Seniors Hear $15 Million Center, Condo Proposal
Mayor Sharon Robinson-Briggs used her monthly meeting with the seniors to introduce a development team headed by Glen A. Fishman of Dornoch Holdings LLC, Lakewood. Fishman said he would put up the $15 million cost of the new construction.
The proposed 63 two-bedroom units would bring in about $400,000 in taxes annually, said planner John Hatch of the Trenton architectural firm Clarke Caton Hintz. Showing a conceptual plan that included 14,670 square feet for the new center, Hatch said the company was working closely with the Senior Center’s building committee “to make sure it is configured the way you want.“
Seniors had made a wish list of facilities including rooms for art, billiards, television, computers, a library, meetings and other uses. The proposed plan has a lobby entry off East Front Street leading to a corridor lined with activity rooms. The main space, which has a stage, could accommodate a sit-down event for 200 Hatch said in answer to a senior’s question. The adjacent kitchen in the proposed facility would be larger than the present one in leased space at 305 East Front Street, he said.
Robinson-Briggs and her mentor, Assemblyman Jerry Green, took turns at the microphone to encourage seniors to support the proposal and talk it up to their elected officials. Green called on Planning Director Bill Nierstedt to agree that the new mayor had improved communication with his office and was “making stuff happen,” but then answered the question himself.
“I want to make it clear that she is in control of every project in the city,” Green said.
Despite the air of assurance on the project’s success, Green said the proposal was still in the talking stage. It will require approvals from the City Council and city land use boards on issues such as density and parking. As proposed, the building will have 100 parking spaces at the rear.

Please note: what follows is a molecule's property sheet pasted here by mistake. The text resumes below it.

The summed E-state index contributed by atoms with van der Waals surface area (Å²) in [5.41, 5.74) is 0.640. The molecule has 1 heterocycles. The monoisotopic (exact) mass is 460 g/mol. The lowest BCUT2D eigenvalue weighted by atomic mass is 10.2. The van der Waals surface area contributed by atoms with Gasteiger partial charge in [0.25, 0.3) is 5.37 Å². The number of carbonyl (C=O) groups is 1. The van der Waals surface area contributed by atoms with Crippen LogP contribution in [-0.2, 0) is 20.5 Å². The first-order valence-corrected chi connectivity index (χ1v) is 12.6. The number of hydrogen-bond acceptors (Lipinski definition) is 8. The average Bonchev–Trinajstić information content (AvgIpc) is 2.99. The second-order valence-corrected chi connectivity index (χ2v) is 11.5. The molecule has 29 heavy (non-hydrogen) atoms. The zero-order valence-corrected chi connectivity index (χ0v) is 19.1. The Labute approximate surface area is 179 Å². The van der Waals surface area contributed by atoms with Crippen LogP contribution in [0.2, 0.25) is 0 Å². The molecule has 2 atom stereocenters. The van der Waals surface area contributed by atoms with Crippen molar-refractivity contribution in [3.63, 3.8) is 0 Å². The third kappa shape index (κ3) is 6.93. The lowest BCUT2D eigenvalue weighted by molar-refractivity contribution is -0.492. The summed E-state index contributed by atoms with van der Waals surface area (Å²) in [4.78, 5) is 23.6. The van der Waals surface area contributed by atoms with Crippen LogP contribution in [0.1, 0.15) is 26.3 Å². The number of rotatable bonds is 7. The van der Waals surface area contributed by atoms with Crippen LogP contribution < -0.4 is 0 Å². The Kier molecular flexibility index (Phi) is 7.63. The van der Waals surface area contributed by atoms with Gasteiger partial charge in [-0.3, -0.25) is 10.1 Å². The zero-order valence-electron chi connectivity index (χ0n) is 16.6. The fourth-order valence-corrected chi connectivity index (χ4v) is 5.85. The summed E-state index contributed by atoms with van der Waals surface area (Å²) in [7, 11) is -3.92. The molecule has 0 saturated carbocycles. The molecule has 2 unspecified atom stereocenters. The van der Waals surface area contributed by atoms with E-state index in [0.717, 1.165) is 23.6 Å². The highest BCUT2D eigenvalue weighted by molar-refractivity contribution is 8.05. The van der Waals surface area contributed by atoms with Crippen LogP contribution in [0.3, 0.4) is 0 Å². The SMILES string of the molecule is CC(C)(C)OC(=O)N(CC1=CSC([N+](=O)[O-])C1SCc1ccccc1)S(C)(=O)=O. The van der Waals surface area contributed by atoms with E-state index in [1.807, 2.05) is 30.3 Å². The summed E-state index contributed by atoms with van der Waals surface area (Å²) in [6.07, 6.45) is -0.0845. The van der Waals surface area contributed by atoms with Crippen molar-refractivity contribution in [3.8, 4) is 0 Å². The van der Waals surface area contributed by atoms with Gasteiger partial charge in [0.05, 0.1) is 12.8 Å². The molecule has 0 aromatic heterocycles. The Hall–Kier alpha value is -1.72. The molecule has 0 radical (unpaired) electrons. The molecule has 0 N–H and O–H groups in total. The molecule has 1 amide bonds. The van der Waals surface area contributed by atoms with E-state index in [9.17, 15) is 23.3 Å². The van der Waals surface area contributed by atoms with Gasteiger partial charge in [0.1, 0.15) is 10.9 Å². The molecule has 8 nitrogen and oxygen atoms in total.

Fishman said from the time he gets building permits, he will have the building occupied within 12 months. He said he would expect to be heard by the Planning Board within 45 to 60 days and the center could then be open 14 to 15 months later. He said his firm has done projects in 22 places across the state, ranging in size from 36 to 3,000 units. Among them are projects in Rahway and Asbury Park, he said.
The past administration of Mayor Albert T. McWilliams had taken out bond notes for $4 million to build a new center, but Green said the Dornoch proposal would not require the city to pay anything.
Green, Robinson-Briggs and members of the Dornoch team had met Monday with the Senior Center building committee to go over the proposal. Green said the mayor on Tuesday was “taking it to the community.”
Several dozen seniors attended the meeting. Seniors have rejected plans to move them from their rented space into a former armory or into a lower-level public space in the former Tepper’s building, which now has 75 apartments and ground-floor commercial space. The new administration angered the seniors earlier this year by saying the new center might not be on land in the next block where the past administration held a “ground-breaking” in May 2005.
The new plan was labeled “400 Front Street,” on the seniors’ favored site.
“It sounded good to me,” center member Betty Carson said. “It gives me hope. I want to be around to walk into a senior center.”
Former City Councilman Bob Ferraro, now vice-commander of American Legion Post 219, liked the idea that space would be allocated for veterans to meet in the new building.
“This looks good,” he said. “It’s one of the most promising things I’ve seen for a long time.”
Green said he wanted “no bumps in the road,” but the new proposal may encounter some of the same questions raised about a South Avenue condo proposal that has triple the density of its neighborhood. The South Avenue project needs 128 parking spaces for 64 two-bedroom units, but proposes 107. A hearing on that proposal will continue at 7 p.m. July 26 in City Hall Library.